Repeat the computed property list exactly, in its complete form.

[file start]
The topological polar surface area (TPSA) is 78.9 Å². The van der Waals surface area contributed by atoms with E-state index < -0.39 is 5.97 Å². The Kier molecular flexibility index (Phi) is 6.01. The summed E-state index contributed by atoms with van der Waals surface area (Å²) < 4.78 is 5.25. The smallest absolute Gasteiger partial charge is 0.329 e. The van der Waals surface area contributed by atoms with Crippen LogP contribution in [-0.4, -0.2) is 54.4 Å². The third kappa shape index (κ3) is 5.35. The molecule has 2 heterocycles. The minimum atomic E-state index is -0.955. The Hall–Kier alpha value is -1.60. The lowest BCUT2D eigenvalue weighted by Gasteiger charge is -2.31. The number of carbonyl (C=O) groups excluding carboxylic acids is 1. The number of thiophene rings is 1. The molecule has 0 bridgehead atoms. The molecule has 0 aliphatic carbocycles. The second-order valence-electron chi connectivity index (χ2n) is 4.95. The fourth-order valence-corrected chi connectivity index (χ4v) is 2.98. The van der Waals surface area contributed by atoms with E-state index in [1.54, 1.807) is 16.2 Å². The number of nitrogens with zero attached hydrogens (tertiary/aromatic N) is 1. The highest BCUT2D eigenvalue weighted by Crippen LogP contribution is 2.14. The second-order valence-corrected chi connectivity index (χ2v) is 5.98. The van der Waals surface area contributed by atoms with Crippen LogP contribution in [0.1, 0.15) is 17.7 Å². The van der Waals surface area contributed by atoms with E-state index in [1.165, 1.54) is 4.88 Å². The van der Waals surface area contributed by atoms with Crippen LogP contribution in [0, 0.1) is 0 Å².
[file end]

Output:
The topological polar surface area (TPSA) is 78.9 Å². The van der Waals surface area contributed by atoms with E-state index < -0.39 is 5.97 Å². The Kier molecular flexibility index (Phi) is 6.01. The summed E-state index contributed by atoms with van der Waals surface area (Å²) < 4.78 is 5.25. The smallest absolute Gasteiger partial charge is 0.329 e. The van der Waals surface area contributed by atoms with Crippen LogP contribution in [-0.4, -0.2) is 54.4 Å². The third kappa shape index (κ3) is 5.35. The molecule has 2 heterocycles. The minimum atomic E-state index is -0.955. The Hall–Kier alpha value is -1.60. The lowest BCUT2D eigenvalue weighted by Gasteiger charge is -2.31. The number of carbonyl (C=O) groups excluding carboxylic acids is 1. The number of thiophene rings is 1. The molecule has 0 bridgehead atoms. The molecule has 0 aliphatic carbocycles. The second-order valence-electron chi connectivity index (χ2n) is 4.95. The fourth-order valence-corrected chi connectivity index (χ4v) is 2.98. The van der Waals surface area contributed by atoms with E-state index in [1.54, 1.807) is 16.2 Å². The number of nitrogens with zero attached hydrogens (tertiary/aromatic N) is 1. The highest BCUT2D eigenvalue weighted by Crippen LogP contribution is 2.14. The second-order valence-corrected chi connectivity index (χ2v) is 5.98. The van der Waals surface area contributed by atoms with Crippen LogP contribution in [0.1, 0.15) is 17.7 Å². The van der Waals surface area contributed by atoms with E-state index in [1.165, 1.54) is 4.88 Å². The van der Waals surface area contributed by atoms with Crippen LogP contribution in [0, 0.1) is 0 Å².